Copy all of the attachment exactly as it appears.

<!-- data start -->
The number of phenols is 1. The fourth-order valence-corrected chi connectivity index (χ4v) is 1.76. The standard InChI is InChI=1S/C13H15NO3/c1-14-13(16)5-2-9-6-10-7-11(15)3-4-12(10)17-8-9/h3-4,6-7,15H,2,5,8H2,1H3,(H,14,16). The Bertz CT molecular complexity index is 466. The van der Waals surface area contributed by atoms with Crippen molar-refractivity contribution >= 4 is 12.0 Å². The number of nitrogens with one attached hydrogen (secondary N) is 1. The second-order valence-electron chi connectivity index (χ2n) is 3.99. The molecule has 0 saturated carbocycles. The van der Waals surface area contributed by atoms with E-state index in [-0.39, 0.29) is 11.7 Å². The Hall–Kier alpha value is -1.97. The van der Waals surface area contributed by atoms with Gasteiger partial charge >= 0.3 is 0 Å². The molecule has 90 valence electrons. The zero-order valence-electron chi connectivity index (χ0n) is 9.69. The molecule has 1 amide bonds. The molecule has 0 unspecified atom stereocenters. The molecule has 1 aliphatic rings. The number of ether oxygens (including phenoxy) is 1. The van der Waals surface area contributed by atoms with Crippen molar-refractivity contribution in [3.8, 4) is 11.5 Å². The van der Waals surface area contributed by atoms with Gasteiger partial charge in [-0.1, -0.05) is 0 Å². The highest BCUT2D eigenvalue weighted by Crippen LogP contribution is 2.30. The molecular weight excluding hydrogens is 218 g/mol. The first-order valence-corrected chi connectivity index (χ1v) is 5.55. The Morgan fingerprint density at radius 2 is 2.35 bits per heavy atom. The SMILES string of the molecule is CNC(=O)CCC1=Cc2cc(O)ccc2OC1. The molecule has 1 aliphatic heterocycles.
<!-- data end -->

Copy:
The number of phenols is 1. The fourth-order valence-corrected chi connectivity index (χ4v) is 1.76. The standard InChI is InChI=1S/C13H15NO3/c1-14-13(16)5-2-9-6-10-7-11(15)3-4-12(10)17-8-9/h3-4,6-7,15H,2,5,8H2,1H3,(H,14,16). The Bertz CT molecular complexity index is 466. The van der Waals surface area contributed by atoms with Crippen molar-refractivity contribution >= 4 is 12.0 Å². The number of nitrogens with one attached hydrogen (secondary N) is 1. The second-order valence-electron chi connectivity index (χ2n) is 3.99. The molecule has 0 saturated carbocycles. The van der Waals surface area contributed by atoms with E-state index in [-0.39, 0.29) is 11.7 Å². The Hall–Kier alpha value is -1.97. The van der Waals surface area contributed by atoms with Gasteiger partial charge >= 0.3 is 0 Å². The molecule has 90 valence electrons. The zero-order valence-electron chi connectivity index (χ0n) is 9.69. The molecule has 1 amide bonds. The molecule has 0 unspecified atom stereocenters. The molecule has 1 aliphatic rings. The number of ether oxygens (including phenoxy) is 1. The van der Waals surface area contributed by atoms with Crippen molar-refractivity contribution in [3.8, 4) is 11.5 Å². The van der Waals surface area contributed by atoms with Gasteiger partial charge in [-0.1, -0.05) is 0 Å². The highest BCUT2D eigenvalue weighted by Crippen LogP contribution is 2.30. The molecular weight excluding hydrogens is 218 g/mol. The first-order valence-corrected chi connectivity index (χ1v) is 5.55. The Morgan fingerprint density at radius 2 is 2.35 bits per heavy atom. The SMILES string of the molecule is CNC(=O)CCC1=Cc2cc(O)ccc2OC1. The molecule has 1 aliphatic heterocycles.